Efforts to save Lahontan cutthroat trout recognized


A team working to bring back the Lahontan cutthroat trout to the area has been honored.

The Rachel Carson Group Award from the U.S. Fish and Wildlife Service was presented to the Lahontan Cutthroat Trout Broodstock and Lake Reintroduction Team. The team is comprised of the Lahontan National Fish Hatchery in Gardnerville, UNR and the Pyramid Lake Paiute tribe.

2012 was the first time the Lahontan cutthroat reproduced naturally in the Lake Tahoe Basin in more than 70 years. This is the largest species of trout in the world.

Now the trout are being reintroduced to water bodies in the Sierra.


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Comments (7)
  1. IDK says - Posted: March 16, 2015

    Where did this species successfully reproduce in Tahoe? I have been observing this program for well over a decade with utter failure in Tahoe. Fallen leaf has been a joke. And now killing the fish in the upper truckee.? I’m not convinced and it appears like a huge waste of money. Next the Kokanee will be eradicated… The lake has a dam!!! It’s not natural anymore!! All this makes sense in pyramid and many backcountry lakes but this effort in Tahoe is a joke. Be happy with the mackinaw rainbows brooks and browns. They were born here in these creeks. Those genetically made cutthroats are not…

  2. 26 In Tahoe says - Posted: March 16, 2015

    IDK, I agree that the lake has changed since the dam, but at one time the cutthroat was the only trout in Lake Tahoe. The numbers were so large that it was fished commercially, and so good that Mark Twain had them shipped to him on ice.

  3. Joby says - Posted: March 16, 2015

    The fish are not naturally reproducing at any rate that is notable. The fish are not the native species as the native species is extinct! This is nothing more than a feel good award to continue funding to something that is scientifically not possible. I would love to see the fish planted in any one of the tributaries feeding the Lake. Use weirs at each end keep them healthy and sell catch and release permits to fish them. Fallen Leaf was a drastic failure and so will Tahoe. Don’t waste any more tax payer dollars please!

  4. Old Long Skiis says - Posted: March 16, 2015

    Joby, We have both been here a long time. I’m begining to wonder what is left of a native species in the clear waters of the big lake?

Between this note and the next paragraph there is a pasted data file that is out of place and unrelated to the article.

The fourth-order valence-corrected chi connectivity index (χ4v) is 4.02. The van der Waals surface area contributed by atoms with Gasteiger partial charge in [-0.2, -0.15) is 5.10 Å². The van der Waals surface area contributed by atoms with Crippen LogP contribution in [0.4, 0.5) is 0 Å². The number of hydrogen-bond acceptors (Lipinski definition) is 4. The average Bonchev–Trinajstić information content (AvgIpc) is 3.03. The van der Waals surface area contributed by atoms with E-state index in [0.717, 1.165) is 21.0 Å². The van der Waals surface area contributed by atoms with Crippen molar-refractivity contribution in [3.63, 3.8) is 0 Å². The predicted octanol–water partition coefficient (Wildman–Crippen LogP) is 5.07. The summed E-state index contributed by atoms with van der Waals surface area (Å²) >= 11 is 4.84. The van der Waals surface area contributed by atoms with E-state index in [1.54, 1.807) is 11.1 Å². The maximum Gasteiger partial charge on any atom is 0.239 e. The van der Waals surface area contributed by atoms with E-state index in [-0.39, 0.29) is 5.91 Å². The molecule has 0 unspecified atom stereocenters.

As a kid I used to fish Star lake up at the top of high meadows trail, for golden trout, but then was told they were planted to.
    Sure, we’re surrounded by pine trees, the bears are coming back into town for the trash and all the other critters that call Tahoe home year round.
    Oh well, I’m glad to be livin’ here as it sure beats the hell out of livin’ in the city.
    Take care, Old Long Skiis

  5. Joby says - Posted: March 16, 2015

    Native species that I know of are Lahnton Redsides, Speckled Dace, Tahoe Whitefish (very rare). Most of the lakes and rivers that surround the basin and reach into Alpine County all have planted Rainbow, Brown, and Brooke Trout. Likely what you caught at Star Lake were Brookies I had fished there many years only species I caught. Lake Tahoe had an abundance of Pauite Cutthroate Trout. They were commercially harvested and sold primarily during the boom in Virginia City. Their fate was sealed when the Army Corps of Engineers built the dam at the mouth of the Truckee River. The Native Cutthroat spawned downstream. At that point there were many species introduced to Lake Tahoe in the early 1900’s. Browns, Rainbows, Lake Trout then finally the Kokanee Salmon are the species that survived. All but the Lake Trout spawn upstream of which we have 63 tributaries.

  6. Victor Babbitt says - Posted: March 17, 2015

    From what I understand… Glen Alpine Creek had a pair of Lahontan Cutthroat try to spawn but there is no proof that they succeeded. So… saying that “Lahontan cutthroat reproduced naturally in the Lake Tahoe Basin in more than 70 years” is a fallacy and just another move to solidify getting more money thrown at the project. Is the proof out there? Show us the science!

  7. Old Long Skiis says - Posted: March 17, 2015

    Joby & Victor, Thank you both for some fish history.
    Fish on!!! Stop the motor, feels like a big one! Reel in so we don’t get tangled and grab the net! OLS